A Few Words

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“A word means what I say it means,” said Humpty-Dumpty to Alice. But Humpty-Dumpty’s thinking is a bit unbalanced. Meaning is both as intended and as received; to communicate successfully across the often invisible chasm of difference, it helps to be aware of the assumptions embedded not only in our own thinking, but in the words themselves. Today we go down the rabbit hole of just a few words.

Welcome Home

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Maya Angelou wrote, “The ache for home lives in all of us—the safe place where we can go as we are and not be questioned.” To be welcomed as we are, with all our identities, with our failures as well as our success, with our dreams as well as our origins, is a deep-seated longing in the human psyche. UU congregations seek to be truly welcoming to all people regardless of theology, race, ethnicity, gender, sexuality, or place of origin. What does welcome mean to each of us? What does it mean to people most at risk in our world today?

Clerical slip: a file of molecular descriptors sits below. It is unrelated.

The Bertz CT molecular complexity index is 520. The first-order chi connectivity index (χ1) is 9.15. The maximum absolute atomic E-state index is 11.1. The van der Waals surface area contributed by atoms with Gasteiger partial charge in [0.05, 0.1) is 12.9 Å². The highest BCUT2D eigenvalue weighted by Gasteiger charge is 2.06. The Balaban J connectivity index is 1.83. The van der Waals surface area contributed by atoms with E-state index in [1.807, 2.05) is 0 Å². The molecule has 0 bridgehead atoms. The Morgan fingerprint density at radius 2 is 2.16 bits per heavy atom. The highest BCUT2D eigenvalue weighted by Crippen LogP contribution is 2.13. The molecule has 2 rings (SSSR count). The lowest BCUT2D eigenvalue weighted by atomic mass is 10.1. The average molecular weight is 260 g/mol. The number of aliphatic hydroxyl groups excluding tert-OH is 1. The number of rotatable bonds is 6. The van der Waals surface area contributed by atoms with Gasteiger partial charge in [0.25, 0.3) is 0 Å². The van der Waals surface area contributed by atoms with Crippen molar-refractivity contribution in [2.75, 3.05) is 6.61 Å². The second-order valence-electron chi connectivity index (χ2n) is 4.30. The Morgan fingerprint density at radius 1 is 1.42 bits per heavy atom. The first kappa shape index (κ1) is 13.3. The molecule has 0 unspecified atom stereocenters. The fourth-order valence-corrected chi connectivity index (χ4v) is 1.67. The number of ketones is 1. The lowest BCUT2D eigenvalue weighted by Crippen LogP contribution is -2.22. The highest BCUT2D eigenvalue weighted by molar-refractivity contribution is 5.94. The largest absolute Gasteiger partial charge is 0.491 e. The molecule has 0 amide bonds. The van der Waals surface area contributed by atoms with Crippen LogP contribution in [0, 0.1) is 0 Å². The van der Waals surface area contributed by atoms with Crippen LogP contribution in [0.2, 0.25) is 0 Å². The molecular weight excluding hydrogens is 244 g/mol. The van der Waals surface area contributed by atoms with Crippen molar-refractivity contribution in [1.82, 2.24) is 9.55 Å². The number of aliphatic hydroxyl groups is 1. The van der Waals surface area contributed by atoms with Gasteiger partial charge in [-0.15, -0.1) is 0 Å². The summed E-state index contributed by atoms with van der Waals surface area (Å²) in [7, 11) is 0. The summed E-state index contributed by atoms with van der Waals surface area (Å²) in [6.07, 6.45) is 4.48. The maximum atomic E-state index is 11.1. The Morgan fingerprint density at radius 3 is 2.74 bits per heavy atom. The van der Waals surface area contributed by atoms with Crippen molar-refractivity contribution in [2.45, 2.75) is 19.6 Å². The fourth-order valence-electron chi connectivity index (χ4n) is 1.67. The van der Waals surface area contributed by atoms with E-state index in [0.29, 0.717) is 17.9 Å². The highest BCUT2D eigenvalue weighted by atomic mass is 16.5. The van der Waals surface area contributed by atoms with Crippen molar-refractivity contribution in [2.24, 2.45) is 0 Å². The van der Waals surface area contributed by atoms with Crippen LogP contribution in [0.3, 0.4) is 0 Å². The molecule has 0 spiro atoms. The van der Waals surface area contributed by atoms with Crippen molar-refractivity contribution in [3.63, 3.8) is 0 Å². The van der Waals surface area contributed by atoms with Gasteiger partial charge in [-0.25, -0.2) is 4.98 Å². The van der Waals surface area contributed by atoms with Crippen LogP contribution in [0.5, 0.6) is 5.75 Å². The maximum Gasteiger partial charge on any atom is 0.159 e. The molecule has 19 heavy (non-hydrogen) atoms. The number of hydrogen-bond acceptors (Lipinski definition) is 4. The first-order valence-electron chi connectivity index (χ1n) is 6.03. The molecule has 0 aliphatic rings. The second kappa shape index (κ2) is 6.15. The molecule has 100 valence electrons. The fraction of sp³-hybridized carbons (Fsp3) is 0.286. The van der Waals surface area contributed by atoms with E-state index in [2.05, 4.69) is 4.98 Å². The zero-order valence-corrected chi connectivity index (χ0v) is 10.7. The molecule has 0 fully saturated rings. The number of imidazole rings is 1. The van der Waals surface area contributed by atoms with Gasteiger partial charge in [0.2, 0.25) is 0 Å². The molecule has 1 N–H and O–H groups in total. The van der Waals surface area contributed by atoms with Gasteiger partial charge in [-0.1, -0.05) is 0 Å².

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River of Life

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Each September, we celebrate our “ingathering” as a community and reaffirm our covenant as people committed to transformation of our own lives and the life of the world. In this service, we use water, the source of human life, as a symbol of our interconnectedness to all living beings. All life emerged from water; all life requires it; and the water cycle, from rain to rivers to oceans to clouds to rain, is a continuing reminder of the cycle of life. In today’s service, we reflect on our passage along the River of Life and the ways we restore our hearts, minds, and spirits through life’s challenges and changes. Just as water buoys us up, this community supports and sustains us during our life’s journey. Together we covenant, and together we renew, our life together.